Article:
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Caffeine Headaches

How Caffeine Causes & Cures Headaches

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Typical espresso coffee in glass cup
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Caffeine is a naturally occurring stimulant found in coffee, tea, yerba mate and chocolate, and added to many sodas and colas. Caffeine headaches are headaches caused by caffeine consumption. These headaches are usually felt behind the eyes, and can range from mild to debilitating.

Caffeine Withdrawal Headaches

Although too much caffeine can cause headaches, the most common cause of caffeine headaches is caffeine withdrawal.

Caffeine withdrawal occurs when you have developed a caffeine addiction and then you suddenly reduce or eliminate your caffeine consumption. Caffeine addiction is not necessarily the result of long-term or high-level caffeine consumption, and can develop in as little as a few days of drinking lattes or other drinks with caffeine. However, most caffeine withdrawal headaches are a result of consuming 500 mg of caffeine or more per day for two weeks or longer before reducing or eliminating caffeine in the diet.

When your body gets used to a certain level of caffeine, you may notice that you experience fatigue and other side effects (such as headaches) until you have reached your typical level of caffeine consumption. (A 2010 study showed that these caffeine withdrawal side effects are reversible... if you simply consume your usual level of caffeine to get rid of them.)

Consuming caffeine as a cure for caffeine withdrawal headaches can be a problem for people who are trying to reduce or eliminate caffeine in their diets, but alternate cures include sleep, massage, acupressure, caffeine-free medication (some headache relievers, like Excedrin and Goody's, contain caffeine) and drinking plenty of water. To avoid getting caffeine withdrawal headaches while cutting down on caffeine, read these caffeine reduction tips. If you're a coffee drinker, be sure to also check out this video tutorial on reducing caffeine in coffee.

Caffeine for Headaches

In addition to quickly curing caffeine withdrawal headaches, caffeine may help cure regular headaches and even migraines.

Some studies have shown that small doses of caffeine taken in conjunction with pain killers may help the body absorb the medication more quickly and cure the headache in a shorter period of time. Although most pain killers begin to take effect within 15 minutes, every minute can make a difference when you're suffering from a particularly bad headache!

Additionally, 130 mg of caffeine taken in conjunction with pain killers has been shown to improve headache relief by approximately 40 percent -- a substantial difference in results. Some people find that they don't need to take as much of a given pain killer when it is taken in conjunction with caffeine, and some doctors advocate taking medications with caffeine to reduce the likelihood of developing an addiction to a given pain killer.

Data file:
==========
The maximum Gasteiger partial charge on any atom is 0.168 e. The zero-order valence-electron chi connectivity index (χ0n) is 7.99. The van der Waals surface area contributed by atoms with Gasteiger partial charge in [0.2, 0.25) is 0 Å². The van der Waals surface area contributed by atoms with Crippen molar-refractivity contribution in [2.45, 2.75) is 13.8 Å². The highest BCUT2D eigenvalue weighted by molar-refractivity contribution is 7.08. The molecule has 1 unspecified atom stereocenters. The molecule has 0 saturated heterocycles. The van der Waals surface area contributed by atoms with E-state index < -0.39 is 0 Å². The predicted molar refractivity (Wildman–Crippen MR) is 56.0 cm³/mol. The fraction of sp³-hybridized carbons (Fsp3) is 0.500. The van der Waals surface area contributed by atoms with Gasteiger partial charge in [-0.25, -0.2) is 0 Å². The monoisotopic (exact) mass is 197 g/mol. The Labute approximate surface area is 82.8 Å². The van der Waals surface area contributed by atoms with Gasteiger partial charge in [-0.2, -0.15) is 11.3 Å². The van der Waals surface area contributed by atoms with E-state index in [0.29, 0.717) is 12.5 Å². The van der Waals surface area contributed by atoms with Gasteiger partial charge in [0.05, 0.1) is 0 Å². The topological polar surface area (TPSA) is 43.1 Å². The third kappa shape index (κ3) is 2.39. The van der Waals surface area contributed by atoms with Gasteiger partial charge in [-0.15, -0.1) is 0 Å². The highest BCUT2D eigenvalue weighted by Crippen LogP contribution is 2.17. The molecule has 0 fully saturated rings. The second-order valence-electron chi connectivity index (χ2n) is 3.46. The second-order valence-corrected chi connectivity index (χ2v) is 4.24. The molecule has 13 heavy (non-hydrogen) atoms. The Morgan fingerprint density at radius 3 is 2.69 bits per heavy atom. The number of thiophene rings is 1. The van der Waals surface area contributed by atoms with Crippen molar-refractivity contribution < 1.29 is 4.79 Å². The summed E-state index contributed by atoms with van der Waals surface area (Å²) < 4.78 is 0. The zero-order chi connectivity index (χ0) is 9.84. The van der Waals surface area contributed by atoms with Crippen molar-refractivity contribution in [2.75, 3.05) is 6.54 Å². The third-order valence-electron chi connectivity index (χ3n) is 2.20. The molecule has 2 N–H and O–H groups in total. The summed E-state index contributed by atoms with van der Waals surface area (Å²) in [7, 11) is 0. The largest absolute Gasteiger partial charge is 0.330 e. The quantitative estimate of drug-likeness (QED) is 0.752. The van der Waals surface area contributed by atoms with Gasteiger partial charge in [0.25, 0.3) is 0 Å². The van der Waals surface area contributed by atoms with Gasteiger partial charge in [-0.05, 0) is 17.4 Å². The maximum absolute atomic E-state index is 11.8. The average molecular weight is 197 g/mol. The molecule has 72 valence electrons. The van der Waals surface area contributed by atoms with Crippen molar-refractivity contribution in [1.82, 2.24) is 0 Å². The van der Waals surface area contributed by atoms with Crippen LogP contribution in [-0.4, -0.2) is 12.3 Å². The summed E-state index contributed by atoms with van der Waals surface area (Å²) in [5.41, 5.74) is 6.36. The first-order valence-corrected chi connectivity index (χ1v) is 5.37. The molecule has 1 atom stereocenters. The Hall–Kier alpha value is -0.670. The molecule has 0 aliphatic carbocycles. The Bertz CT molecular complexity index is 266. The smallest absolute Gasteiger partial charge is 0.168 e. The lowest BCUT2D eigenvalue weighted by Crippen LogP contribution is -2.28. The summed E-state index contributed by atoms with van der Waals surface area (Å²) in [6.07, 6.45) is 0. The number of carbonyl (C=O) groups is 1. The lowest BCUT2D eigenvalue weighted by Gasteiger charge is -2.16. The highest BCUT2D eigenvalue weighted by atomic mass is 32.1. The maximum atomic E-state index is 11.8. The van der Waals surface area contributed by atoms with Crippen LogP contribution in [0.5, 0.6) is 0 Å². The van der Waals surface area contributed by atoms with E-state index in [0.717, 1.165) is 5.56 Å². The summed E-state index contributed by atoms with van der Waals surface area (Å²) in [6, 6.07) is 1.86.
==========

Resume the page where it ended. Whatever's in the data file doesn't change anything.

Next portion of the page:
An increase in the speed and efficacy of pain killers are the reasons that some prescription and over-the-counter pain medications contain caffeine. However, it is unclear whether or not caffeine taken without a pain killer is an effective headache cure.

Other Caffeine Headaches

Besides caffeine withdrawal headaches, there are two main types of caffeine headaches: headaches from excess caffeine consumption and 'rebound headaches' / 'medication overuse headaches.'

Headaches from excess caffeine consumption can be cured or helped by drinking peppermint 'tea,' getting a massage, drinking plenty of water and/or taking caffeine-free pain killers. Some people find that consuming food before consuming caffeine can provide a 'cushion' for their caffeine absorption and reduce the chances of a caffeine overdose or headache from too much caffeine consumption. Headaches from excess caffeine can also be avoided by limiting your caffeine intake. (Go figure!)

'Rebound headaches' or 'medication overuse headaches' are a type of headaches caused by overmedicating with pain killers and some related types of medications. The medications can contain caffeine, or not, but the overuse of pain killers and caffeine in conjunction can increase the likelihood of getting a rebound headache when the levels of pain killers and caffeine in your bloodstream are reduced.

You can avoid rebound headaches by taking medications in moderation, or by periodically not taking the medication in question for three consecutive days. You can help cure rebound headaches by drinking peppermint 'tea,' getting a massage, drinking plenty of water and resting.

Read more on caffeine and headaches from About.com's former Guide to Headaches, Mark Foley. Read more on how caffeine withdrawal headaches work on ScienceDaily.

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